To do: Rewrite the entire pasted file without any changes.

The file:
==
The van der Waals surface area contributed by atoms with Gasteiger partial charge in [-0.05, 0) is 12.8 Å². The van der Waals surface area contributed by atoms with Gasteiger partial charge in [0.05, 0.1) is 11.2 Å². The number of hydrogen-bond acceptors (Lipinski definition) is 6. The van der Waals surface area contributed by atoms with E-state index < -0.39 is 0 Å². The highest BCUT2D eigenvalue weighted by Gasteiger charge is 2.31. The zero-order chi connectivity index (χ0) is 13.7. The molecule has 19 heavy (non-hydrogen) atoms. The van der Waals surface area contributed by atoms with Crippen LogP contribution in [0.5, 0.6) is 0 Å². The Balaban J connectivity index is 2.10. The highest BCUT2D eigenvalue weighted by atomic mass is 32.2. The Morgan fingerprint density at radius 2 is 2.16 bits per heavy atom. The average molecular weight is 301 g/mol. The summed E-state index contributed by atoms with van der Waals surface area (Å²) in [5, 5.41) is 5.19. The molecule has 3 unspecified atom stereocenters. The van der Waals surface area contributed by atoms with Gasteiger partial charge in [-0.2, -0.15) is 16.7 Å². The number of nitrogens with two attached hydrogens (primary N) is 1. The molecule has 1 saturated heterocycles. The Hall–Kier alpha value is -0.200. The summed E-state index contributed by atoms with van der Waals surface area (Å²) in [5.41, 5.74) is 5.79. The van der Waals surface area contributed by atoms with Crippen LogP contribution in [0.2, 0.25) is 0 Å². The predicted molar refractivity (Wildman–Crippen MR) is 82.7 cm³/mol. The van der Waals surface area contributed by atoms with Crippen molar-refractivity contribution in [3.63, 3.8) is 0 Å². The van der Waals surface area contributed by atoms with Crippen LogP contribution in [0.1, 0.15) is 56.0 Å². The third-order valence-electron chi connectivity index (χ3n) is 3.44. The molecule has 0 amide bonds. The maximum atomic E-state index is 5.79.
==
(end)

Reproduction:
The van der Waals surface area contributed by atoms with Gasteiger partial charge in [-0.05, 0) is 12.8 Å². The van der Waals surface area contributed by atoms with Gasteiger partial charge in [0.05, 0.1) is 11.2 Å². The number of hydrogen-bond acceptors (Lipinski definition) is 6. The van der Waals surface area contributed by atoms with E-state index < -0.39 is 0 Å². The highest BCUT2D eigenvalue weighted by Gasteiger charge is 2.31. The zero-order chi connectivity index (χ0) is 13.7. The molecule has 19 heavy (non-hydrogen) atoms. The van der Waals surface area contributed by atoms with Crippen LogP contribution in [0.5, 0.6) is 0 Å². The Balaban J connectivity index is 2.10. The highest BCUT2D eigenvalue weighted by atomic mass is 32.2. The Morgan fingerprint density at radius 2 is 2.16 bits per heavy atom. The average molecular weight is 301 g/mol. The summed E-state index contributed by atoms with van der Waals surface area (Å²) in [5, 5.41) is 5.19. The molecule has 3 unspecified atom stereocenters. The van der Waals surface area contributed by atoms with Gasteiger partial charge in [-0.2, -0.15) is 16.7 Å². The number of nitrogens with two attached hydrogens (primary N) is 1. The molecule has 1 saturated heterocycles. The Hall–Kier alpha value is -0.200. The summed E-state index contributed by atoms with van der Waals surface area (Å²) in [5.41, 5.74) is 5.79. The van der Waals surface area contributed by atoms with Crippen LogP contribution in [0.2, 0.25) is 0 Å². The predicted molar refractivity (Wildman–Crippen MR) is 82.7 cm³/mol. The van der Waals surface area contributed by atoms with Crippen molar-refractivity contribution in [3.63, 3.8) is 0 Å². The van der Waals surface area contributed by atoms with Crippen LogP contribution in [0.1, 0.15) is 56.0 Å². The third-order valence-electron chi connectivity index (χ3n) is 3.44. The molecule has 0 amide bonds. The maximum atomic E-state index is 5.79.